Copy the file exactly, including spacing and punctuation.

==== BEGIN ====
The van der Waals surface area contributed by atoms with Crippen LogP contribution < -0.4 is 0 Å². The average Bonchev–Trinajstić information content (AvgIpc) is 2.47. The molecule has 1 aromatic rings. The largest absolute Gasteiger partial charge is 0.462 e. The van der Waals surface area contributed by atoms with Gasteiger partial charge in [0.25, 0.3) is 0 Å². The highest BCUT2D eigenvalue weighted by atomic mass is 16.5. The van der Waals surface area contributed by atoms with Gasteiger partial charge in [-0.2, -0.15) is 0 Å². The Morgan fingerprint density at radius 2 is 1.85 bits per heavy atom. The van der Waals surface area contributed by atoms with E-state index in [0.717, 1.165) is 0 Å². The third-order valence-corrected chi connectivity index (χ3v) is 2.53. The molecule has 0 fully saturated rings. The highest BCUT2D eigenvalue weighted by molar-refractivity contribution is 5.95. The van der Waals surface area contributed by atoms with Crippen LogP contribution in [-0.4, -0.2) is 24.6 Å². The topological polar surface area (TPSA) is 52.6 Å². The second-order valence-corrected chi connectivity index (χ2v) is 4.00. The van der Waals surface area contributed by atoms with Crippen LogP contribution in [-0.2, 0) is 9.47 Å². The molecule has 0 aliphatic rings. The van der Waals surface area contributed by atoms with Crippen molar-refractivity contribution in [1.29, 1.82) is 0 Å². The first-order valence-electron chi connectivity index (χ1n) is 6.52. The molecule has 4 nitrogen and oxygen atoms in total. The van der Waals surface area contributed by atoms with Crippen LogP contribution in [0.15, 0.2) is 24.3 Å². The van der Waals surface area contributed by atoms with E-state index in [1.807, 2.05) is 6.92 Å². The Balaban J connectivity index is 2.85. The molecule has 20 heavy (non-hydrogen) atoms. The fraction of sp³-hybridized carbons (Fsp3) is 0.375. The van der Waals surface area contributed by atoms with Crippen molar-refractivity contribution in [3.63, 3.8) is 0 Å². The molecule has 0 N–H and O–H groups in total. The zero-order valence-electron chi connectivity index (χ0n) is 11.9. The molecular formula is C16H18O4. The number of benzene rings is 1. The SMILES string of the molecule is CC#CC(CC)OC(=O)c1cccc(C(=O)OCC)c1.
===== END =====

The van der Waals surface area contributed by atoms with Crippen LogP contribution < -0.4 is 0 Å². The average Bonchev–Trinajstić information content (AvgIpc) is 2.47. The molecule has 1 aromatic rings. The largest absolute Gasteiger partial charge is 0.462 e. The van der Waals surface area contributed by atoms with Gasteiger partial charge in [0.25, 0.3) is 0 Å². The highest BCUT2D eigenvalue weighted by atomic mass is 16.5. The van der Waals surface area contributed by atoms with Gasteiger partial charge in [-0.2, -0.15) is 0 Å². The Morgan fingerprint density at radius 2 is 1.85 bits per heavy atom. The van der Waals surface area contributed by atoms with E-state index in [0.717, 1.165) is 0 Å². The third-order valence-corrected chi connectivity index (χ3v) is 2.53. The molecule has 0 fully saturated rings. The highest BCUT2D eigenvalue weighted by molar-refractivity contribution is 5.95. The van der Waals surface area contributed by atoms with Crippen LogP contribution in [-0.4, -0.2) is 24.6 Å². The topological polar surface area (TPSA) is 52.6 Å². The second-order valence-corrected chi connectivity index (χ2v) is 4.00. The van der Waals surface area contributed by atoms with Crippen LogP contribution in [-0.2, 0) is 9.47 Å². The molecule has 0 aliphatic rings. The van der Waals surface area contributed by atoms with Crippen molar-refractivity contribution in [1.29, 1.82) is 0 Å². The first-order valence-electron chi connectivity index (χ1n) is 6.52. The molecule has 4 nitrogen and oxygen atoms in total. The van der Waals surface area contributed by atoms with Crippen LogP contribution in [0.15, 0.2) is 24.3 Å². The van der Waals surface area contributed by atoms with E-state index in [1.807, 2.05) is 6.92 Å². The Balaban J connectivity index is 2.85. The molecule has 20 heavy (non-hydrogen) atoms. The fraction of sp³-hybridized carbons (Fsp3) is 0.375. The van der Waals surface area contributed by atoms with Crippen molar-refractivity contribution in [3.63, 3.8) is 0 Å². The molecule has 0 N–H and O–H groups in total. The zero-order valence-electron chi connectivity index (χ0n) is 11.9. The molecular formula is C16H18O4. The number of benzene rings is 1. The SMILES string of the molecule is CC#CC(CC)OC(=O)c1cccc(C(=O)OCC)c1.